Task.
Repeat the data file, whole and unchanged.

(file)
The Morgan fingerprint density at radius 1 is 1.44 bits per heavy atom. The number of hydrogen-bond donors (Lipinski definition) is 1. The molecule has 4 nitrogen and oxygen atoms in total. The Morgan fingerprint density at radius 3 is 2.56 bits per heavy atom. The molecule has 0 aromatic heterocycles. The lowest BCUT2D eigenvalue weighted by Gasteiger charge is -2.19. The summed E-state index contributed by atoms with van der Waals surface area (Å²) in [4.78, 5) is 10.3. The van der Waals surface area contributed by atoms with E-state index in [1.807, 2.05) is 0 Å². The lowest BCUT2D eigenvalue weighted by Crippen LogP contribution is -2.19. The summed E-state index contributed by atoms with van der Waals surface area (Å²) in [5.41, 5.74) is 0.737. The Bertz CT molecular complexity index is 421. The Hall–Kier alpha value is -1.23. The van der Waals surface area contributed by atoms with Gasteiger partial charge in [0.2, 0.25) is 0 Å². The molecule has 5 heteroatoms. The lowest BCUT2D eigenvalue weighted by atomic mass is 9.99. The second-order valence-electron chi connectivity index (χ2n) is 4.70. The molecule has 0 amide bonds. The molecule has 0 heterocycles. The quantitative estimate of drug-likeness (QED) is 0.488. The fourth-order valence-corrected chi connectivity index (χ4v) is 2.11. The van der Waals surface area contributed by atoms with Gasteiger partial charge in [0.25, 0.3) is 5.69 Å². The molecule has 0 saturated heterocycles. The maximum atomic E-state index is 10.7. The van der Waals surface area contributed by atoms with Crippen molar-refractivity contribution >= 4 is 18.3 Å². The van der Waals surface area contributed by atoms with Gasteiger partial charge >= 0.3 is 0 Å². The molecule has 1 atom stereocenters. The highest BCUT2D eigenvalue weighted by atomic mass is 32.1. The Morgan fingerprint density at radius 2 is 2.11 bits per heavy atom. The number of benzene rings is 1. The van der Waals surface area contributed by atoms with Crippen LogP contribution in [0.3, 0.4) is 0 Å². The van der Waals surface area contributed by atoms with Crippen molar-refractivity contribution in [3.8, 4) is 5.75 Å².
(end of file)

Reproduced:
The Morgan fingerprint density at radius 1 is 1.44 bits per heavy atom. The number of hydrogen-bond donors (Lipinski definition) is 1. The molecule has 4 nitrogen and oxygen atoms in total. The Morgan fingerprint density at radius 3 is 2.56 bits per heavy atom. The molecule has 0 aromatic heterocycles. The lowest BCUT2D eigenvalue weighted by Gasteiger charge is -2.19. The summed E-state index contributed by atoms with van der Waals surface area (Å²) in [4.78, 5) is 10.3. The van der Waals surface area contributed by atoms with E-state index in [1.807, 2.05) is 0 Å². The lowest BCUT2D eigenvalue weighted by Crippen LogP contribution is -2.19. The summed E-state index contributed by atoms with van der Waals surface area (Å²) in [5.41, 5.74) is 0.737. The Bertz CT molecular complexity index is 421. The Hall–Kier alpha value is -1.23. The van der Waals surface area contributed by atoms with Gasteiger partial charge in [0.2, 0.25) is 0 Å². The molecule has 5 heteroatoms. The lowest BCUT2D eigenvalue weighted by atomic mass is 9.99. The second-order valence-electron chi connectivity index (χ2n) is 4.70. The molecule has 0 amide bonds. The molecule has 0 heterocycles. The quantitative estimate of drug-likeness (QED) is 0.488. The fourth-order valence-corrected chi connectivity index (χ4v) is 2.11. The van der Waals surface area contributed by atoms with Gasteiger partial charge in [0.25, 0.3) is 5.69 Å². The molecule has 0 saturated heterocycles. The maximum atomic E-state index is 10.7. The van der Waals surface area contributed by atoms with Crippen molar-refractivity contribution >= 4 is 18.3 Å². The van der Waals surface area contributed by atoms with Gasteiger partial charge >= 0.3 is 0 Å². The molecule has 1 atom stereocenters. The highest BCUT2D eigenvalue weighted by atomic mass is 32.1. The Morgan fingerprint density at radius 2 is 2.11 bits per heavy atom. The number of benzene rings is 1. The van der Waals surface area contributed by atoms with Crippen LogP contribution in [0.3, 0.4) is 0 Å². The van der Waals surface area contributed by atoms with Crippen molar-refractivity contribution in [3.8, 4) is 5.75 Å².